At no time did any of us, boat boys or bohemians have anything to do with Eton schoolboys who I think were forbidden to fraternise with the locals. They probably felt the same contempt for us that we felt for them. It was to be years later before I met anyone who had been educated at Eton. I was to learn that as well as producing a disproportionate number of Prime Ministers Eton has also turned out it's fair share of junkies, although quite why heroin should hold such an attraction for these privileged sons of the ruling class I don't know. The beat world is long forgotten and I don't think that I have ever read anything about that unusual marginal world of the steamer boys. Just a footnote in the history of the real people who lived in small twin towns dominated by a castle and a posh school.
Tuesday, 7 June 2011
Last night the third and final part of Adam Curtis' All Watched Over By Machines Of Loving Grace, to some extent at least, tied together the various strands of his case. You can forget all about those Brautigan cyber-utopias. It's all going to end in shit. Part two had rubbed salt in the wound by reminding us about the rise of informal elites and how the hippy communes collapsed just like every utopian experiment before them. Armand Denis, who's films of Africa so enthralled us as kids, turns out to have been partly responsible for the Rwandan genocide. We have been happy to see ourselves as machines because doing so help explain why we seem incapable of living up to our aspirations for a decent society. Wonderful television and no mistake - but not the sort of stuff for a restful nights sleep and waking up to that good to be alive feeling.
Monday, 6 June 2011
The Principea Dialectica site is usually a little too intellectually rarefied for someone who was once described as "a bargeman with his brains beaten out". I tend to struggle a bit with all those continental theorist the PD boys are so fond of. None the less I had to smile at their post about the Anarchist Bookfair. Many a true word etc.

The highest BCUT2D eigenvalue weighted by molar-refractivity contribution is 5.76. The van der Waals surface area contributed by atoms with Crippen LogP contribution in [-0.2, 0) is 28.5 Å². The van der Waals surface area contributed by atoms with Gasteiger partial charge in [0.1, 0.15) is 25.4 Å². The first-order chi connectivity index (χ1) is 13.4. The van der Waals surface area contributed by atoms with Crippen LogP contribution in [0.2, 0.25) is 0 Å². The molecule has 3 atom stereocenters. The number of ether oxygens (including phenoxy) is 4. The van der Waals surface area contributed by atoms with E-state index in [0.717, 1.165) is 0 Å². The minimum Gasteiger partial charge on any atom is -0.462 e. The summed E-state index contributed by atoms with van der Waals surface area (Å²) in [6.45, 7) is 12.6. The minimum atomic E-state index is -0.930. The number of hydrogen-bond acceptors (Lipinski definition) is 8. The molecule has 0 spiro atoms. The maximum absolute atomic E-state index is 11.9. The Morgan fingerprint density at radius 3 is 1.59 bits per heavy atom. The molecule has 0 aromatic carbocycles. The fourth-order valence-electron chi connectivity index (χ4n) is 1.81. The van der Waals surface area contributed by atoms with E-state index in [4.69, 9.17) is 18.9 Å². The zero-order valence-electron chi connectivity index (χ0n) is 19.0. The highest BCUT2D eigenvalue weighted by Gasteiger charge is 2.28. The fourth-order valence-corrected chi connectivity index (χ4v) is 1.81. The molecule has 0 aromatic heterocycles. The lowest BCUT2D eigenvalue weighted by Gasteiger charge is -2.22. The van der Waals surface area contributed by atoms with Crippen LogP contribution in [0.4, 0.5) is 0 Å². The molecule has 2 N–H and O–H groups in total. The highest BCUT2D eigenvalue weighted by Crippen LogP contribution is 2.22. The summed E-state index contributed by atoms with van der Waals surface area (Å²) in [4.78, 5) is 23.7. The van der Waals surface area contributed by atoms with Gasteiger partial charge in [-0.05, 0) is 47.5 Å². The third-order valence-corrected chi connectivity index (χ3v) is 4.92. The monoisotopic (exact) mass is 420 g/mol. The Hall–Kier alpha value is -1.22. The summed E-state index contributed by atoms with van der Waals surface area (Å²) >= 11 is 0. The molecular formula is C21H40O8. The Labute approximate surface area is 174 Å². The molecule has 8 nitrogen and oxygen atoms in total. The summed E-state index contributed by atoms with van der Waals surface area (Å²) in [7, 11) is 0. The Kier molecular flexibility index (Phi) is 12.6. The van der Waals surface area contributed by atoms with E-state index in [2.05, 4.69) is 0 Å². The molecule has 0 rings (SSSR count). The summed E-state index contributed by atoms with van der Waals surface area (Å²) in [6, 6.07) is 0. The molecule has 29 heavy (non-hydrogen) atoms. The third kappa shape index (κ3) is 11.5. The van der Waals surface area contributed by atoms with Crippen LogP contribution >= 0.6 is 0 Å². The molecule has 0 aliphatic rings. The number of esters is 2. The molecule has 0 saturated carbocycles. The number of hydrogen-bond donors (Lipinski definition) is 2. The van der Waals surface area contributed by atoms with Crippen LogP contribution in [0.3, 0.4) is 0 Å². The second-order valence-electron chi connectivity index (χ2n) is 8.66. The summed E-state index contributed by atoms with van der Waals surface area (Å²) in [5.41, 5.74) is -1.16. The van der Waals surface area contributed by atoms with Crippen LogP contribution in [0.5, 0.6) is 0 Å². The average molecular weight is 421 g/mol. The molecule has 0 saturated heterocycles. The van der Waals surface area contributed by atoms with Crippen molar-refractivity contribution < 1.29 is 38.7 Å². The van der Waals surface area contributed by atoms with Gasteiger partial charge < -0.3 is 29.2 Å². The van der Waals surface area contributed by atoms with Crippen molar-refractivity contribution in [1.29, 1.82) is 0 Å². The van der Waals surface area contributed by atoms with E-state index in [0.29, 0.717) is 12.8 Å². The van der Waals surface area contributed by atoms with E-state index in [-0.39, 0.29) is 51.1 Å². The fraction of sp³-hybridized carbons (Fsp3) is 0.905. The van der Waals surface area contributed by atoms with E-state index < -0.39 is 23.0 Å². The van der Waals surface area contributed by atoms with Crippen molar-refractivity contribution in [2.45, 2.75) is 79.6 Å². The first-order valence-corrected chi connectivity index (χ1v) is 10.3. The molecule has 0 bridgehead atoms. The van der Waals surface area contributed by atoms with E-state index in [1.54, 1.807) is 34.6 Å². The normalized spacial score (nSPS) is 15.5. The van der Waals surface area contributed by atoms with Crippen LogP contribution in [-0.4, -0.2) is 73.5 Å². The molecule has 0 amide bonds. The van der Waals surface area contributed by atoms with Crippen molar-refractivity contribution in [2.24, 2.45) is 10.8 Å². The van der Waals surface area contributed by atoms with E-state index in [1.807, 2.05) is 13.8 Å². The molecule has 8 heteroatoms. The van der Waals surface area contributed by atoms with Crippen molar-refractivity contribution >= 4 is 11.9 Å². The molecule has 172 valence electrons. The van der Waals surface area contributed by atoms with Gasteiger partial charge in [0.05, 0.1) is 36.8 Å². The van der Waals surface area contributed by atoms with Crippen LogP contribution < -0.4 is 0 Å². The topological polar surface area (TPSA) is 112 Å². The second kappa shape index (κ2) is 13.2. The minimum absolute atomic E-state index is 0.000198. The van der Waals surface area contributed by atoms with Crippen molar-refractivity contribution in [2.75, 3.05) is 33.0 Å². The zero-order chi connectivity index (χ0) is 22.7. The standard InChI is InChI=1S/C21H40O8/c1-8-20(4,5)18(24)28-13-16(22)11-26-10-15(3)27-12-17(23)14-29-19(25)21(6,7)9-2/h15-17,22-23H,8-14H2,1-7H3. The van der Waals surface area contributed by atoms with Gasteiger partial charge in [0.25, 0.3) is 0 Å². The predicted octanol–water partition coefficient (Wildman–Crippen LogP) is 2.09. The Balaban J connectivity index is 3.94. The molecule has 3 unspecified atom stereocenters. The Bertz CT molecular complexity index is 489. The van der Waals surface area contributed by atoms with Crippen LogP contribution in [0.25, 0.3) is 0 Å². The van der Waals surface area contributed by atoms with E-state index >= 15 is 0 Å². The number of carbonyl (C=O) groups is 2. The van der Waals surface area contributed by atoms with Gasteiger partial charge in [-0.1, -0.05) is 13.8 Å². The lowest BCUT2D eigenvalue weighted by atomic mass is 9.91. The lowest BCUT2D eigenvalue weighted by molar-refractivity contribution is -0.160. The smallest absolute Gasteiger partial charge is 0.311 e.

What with the euphoria over the inch or more of rain that fell on the allotment overnight, combined with the concern about what effect that rain will have on a very exciting Sri Lanka Test at Lords, I could have missed the news that Vince Cable is about to warn unions that strike action as a response to government spending cuts could well result in further anti-strike legislation. Union leaders will be wanting to make the appropriate radical noises on the one hand while keeping a weather eye out for their future careers and convincing all and sundry of their reasonableness on the other. Meanwhile a spectre is haunting the land and it's not Blue Labour. No, the spectre is a militant working class who will not be fooled by union bosses, city slickers or politicians of any variety but who are prepared to make their own history. As yet they remain just that, a spectre. A growth spurt from me brassicas and an England victory at Lords will have to suffice for now.
Saturday, 4 June 2011